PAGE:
In B'Midbar (the Book of Numbers 18:15-16) we read: "The first issue of the womb of every being, human or animal, that is offered to the Lord shall be yours [the priest's], but the firstborn of humans shall be redeemed, and the firstlings of unclean animals shall be redeemed. Take as their redemption price from the age of one month up, the money equivalent to five shekels by the sanctuary weight, which is twenty gerahs." The Torah claims for God every firstborn, human and animal. The firstborn male of ancient Israelite families had special obligations since, from the day of birth, he was consecrated to the vocation of assisting the priests in the conduct of the sacrificial cult. Once the Tabernacle was built, the duty was transferred to the Levites. Since that time, firstborn Jewish males have been released from their obligation through a ceremony called Pidyon HaBen. It is not widely practiced by liberal Jews these days.

Pidyon HaBen applies only to the firstborn male child of a Jewish woman who "opens the womb," that is, who is delivered vaginally. Babies delivered by Caesarean-section do not have to be redeemed because they did not "open the womb". In addition, if the woman had previous been pregnant but miscarried, redemption of a subsequent full term pregnancy is required only if the miscarriage took place within 40 days of conception. If a woman's first child was delivered by C-section, and she subsequently gives birth to a son, the second born son does not have to be redeemed (because he is not firstborn). Finally, the firstborn of Kohanim and Leviim are exempt, as are the firstborn of daughters of Kohanim and Leviim.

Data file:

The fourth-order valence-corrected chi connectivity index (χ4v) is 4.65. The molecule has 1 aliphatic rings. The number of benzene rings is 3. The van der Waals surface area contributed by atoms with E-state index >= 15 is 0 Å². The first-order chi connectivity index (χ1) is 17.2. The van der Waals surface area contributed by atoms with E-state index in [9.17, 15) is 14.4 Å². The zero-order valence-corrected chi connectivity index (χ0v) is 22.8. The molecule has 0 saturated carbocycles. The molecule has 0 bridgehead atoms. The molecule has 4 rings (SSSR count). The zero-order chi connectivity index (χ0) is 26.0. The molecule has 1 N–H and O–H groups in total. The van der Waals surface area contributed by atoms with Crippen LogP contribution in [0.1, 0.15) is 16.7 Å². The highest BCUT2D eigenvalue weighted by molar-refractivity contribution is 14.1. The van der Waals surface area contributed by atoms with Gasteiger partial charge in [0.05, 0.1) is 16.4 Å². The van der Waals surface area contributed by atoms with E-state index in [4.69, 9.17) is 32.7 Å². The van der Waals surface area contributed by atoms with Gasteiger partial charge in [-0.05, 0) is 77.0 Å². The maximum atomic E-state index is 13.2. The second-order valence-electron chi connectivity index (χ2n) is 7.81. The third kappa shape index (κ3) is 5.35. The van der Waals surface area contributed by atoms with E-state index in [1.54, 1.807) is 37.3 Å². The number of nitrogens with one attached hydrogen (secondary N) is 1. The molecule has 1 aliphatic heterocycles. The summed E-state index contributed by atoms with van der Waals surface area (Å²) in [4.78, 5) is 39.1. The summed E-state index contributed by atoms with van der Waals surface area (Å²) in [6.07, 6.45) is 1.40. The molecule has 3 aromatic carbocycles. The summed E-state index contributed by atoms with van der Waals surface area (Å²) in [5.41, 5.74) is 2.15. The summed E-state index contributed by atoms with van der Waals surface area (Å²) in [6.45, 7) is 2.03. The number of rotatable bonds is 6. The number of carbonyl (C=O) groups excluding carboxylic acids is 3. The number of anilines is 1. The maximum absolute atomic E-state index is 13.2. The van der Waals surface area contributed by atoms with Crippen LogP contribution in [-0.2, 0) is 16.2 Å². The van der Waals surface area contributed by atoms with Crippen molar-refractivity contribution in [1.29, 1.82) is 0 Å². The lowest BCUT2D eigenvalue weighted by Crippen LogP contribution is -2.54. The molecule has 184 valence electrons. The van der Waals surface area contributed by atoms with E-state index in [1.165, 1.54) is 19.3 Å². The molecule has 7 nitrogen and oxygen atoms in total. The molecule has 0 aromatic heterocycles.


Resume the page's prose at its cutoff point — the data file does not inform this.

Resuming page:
The redemption ceremony takes place when the child is a full thirty days old, hence from the thirty-first day of life, unless that day falls on a Shabbat or festival, in which case it is postponed one day because the ceremony involves a monetary transaction. It is customary to use five silver dollars, since we no longer have shekalim and the dollars are considered equivalent for this purpose. The five silver dollars are transferred to a Kohan during the ceremony, and are often donated to charity.

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Our history is replete with examples of adoption. Moses was raised by an adoptive mother, the daughter of the pharaoh of Egypt. The midrash tells us that she loved him dearly, and hugged and kissed him and protected him constantly. Esther, who later became Queen of Persia, was raised by her uncle Mordecai, who adopted her at a young age. The Talmud (Sanhedrin 19b) expounds upon these cases noting that, "This teaches you that whoever brings up an orphan in his home, Scripture imputes to him as though he had begotten him."

The different streams of Judaism deal with questions arising from adoption differently, and so it is best to consult your rabbi with regard to the use of the parents' Hebrew names as part of the child's name, circumcision for boys, mikveh for both boys and girls (if the child needs to be converted), etc. There are organizations of Jewish parents who have adopted cross-culturally which can provide information and support.

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Resources for Learning More

The New Jewish Baby Book by Anita Diamant (1993, Jewish Lights Publishing).

The Complete Dictionary of English and Hebrew First Names by Alfred Kolatch (Jonathan David Publishing).

The Brit Milah Board of the Reform Movement